Vinayak Garg :

Its time to RUN !!

2010 | Its that time of the year when the Delhites get off their vehicles and join together to run across the streets of Delhi, Delhi Half Marathon is back!! This blog post is on my observations during the last run.

This post is adapted from an earlier entry of mine that I had written for ‘Our World’ (an internal magazine of PwC).


It’s a 21 km race, probably would take me more than 25,000 steps to complete, but still each step is as important as any other. I realized what people mean when they say each small step brings you closer to the finish line. And that’s exactly what I tried to do, jog and enjoy the atmosphere around. I had driven on these roads numerous times, but never before had I observed the things that seemed to have suddenly sprouted up that day. I actually realized the small slopes and took no distance for granted. No longer was I measuring distances in terms of red lights I would have to pass, but in the terms of number of water stations I would encounter.

As I began, I started on a wrong foot, literally, and resulted in an acute abdomen pain after 3 km. It was then, I had to stop jogging and start walking, and question now was not about the timing but focus shifted to completing the race itself. I decided to walk one km and then start afresh. People passed by me as I walked, but I had no choice but to cheer for them. I saw some people just zipping past, making it seem like a 100 meter race rather than a marathon, getting the fame while they can. What were disturbing were not the people who zipped past, but seeing fellow runner disturbing their own rhythm just to compete.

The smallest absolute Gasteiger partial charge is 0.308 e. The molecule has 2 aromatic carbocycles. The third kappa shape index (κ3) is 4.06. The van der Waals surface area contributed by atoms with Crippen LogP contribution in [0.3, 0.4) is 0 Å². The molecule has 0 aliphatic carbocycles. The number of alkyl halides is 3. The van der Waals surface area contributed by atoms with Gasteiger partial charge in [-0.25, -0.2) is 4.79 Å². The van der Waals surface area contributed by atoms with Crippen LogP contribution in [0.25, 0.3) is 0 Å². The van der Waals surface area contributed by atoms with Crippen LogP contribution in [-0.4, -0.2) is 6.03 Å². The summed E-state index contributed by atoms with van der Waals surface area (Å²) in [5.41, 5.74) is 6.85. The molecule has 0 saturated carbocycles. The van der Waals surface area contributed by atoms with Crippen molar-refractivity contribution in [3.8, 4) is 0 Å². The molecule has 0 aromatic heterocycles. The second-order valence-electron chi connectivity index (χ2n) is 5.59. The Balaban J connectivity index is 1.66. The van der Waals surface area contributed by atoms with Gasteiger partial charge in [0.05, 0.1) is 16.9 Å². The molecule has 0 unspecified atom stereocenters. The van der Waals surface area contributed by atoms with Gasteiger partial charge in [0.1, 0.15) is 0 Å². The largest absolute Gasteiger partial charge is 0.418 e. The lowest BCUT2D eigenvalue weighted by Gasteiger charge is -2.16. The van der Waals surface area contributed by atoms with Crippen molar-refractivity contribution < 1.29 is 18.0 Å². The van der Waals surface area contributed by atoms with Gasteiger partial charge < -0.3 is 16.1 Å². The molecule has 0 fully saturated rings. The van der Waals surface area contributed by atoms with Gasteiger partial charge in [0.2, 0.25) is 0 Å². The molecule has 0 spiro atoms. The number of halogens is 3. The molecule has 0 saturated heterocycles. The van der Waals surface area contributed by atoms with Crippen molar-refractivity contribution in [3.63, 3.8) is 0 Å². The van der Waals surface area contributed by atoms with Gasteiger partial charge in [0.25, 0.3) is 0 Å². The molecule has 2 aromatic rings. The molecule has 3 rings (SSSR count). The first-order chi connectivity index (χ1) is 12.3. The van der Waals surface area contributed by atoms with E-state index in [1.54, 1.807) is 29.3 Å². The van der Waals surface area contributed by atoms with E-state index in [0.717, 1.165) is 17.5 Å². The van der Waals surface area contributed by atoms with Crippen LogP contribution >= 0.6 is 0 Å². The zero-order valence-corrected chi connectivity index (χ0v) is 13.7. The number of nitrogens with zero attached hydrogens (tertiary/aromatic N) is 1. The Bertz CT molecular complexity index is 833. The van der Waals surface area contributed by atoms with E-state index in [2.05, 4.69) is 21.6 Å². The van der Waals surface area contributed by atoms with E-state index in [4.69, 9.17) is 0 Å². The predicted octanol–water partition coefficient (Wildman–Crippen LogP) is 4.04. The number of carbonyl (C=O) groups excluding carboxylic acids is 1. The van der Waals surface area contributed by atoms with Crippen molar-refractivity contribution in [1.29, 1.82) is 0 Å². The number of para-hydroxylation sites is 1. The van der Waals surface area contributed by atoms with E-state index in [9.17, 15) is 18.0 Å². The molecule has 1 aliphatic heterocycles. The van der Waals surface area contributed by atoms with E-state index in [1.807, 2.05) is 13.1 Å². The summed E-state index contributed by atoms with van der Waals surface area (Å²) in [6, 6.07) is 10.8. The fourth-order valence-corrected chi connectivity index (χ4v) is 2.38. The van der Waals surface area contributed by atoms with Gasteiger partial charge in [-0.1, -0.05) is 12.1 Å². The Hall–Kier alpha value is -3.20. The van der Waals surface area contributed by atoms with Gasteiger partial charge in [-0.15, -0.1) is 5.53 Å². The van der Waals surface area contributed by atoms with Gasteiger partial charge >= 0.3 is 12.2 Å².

Marathon for a common runner was not about relative ranking. Everyone was challenging himself, trying to get past his own limits and that was different for each one. It was a great place to be, where despite being in the same race, it was still all about you, a thing very desirable in real life but is still so elusive. As I continued to jog, concentrating on each small step and on my body, I passed many people who had earlier left me behind. It was then that I really realized the message of the story of the tortoise and the hare. It is not about who can get ahead first, neither is it about the one who remains unhurt. But it is about the person who continues to perform, about the person who learns from mistakes and gets up even after the pain.

Life doesn’t have the ultimate moments. No success or failure can be greater than self-confidence and the ability to continue to perform under all kinds of circumstances. It is easy to ride high on a particular success or to get overawed seeing others perform well.

As I finished the race, I was not happy because I had finished before many of the people, and neither was I sad because many finished before me. I was happy because I finished.

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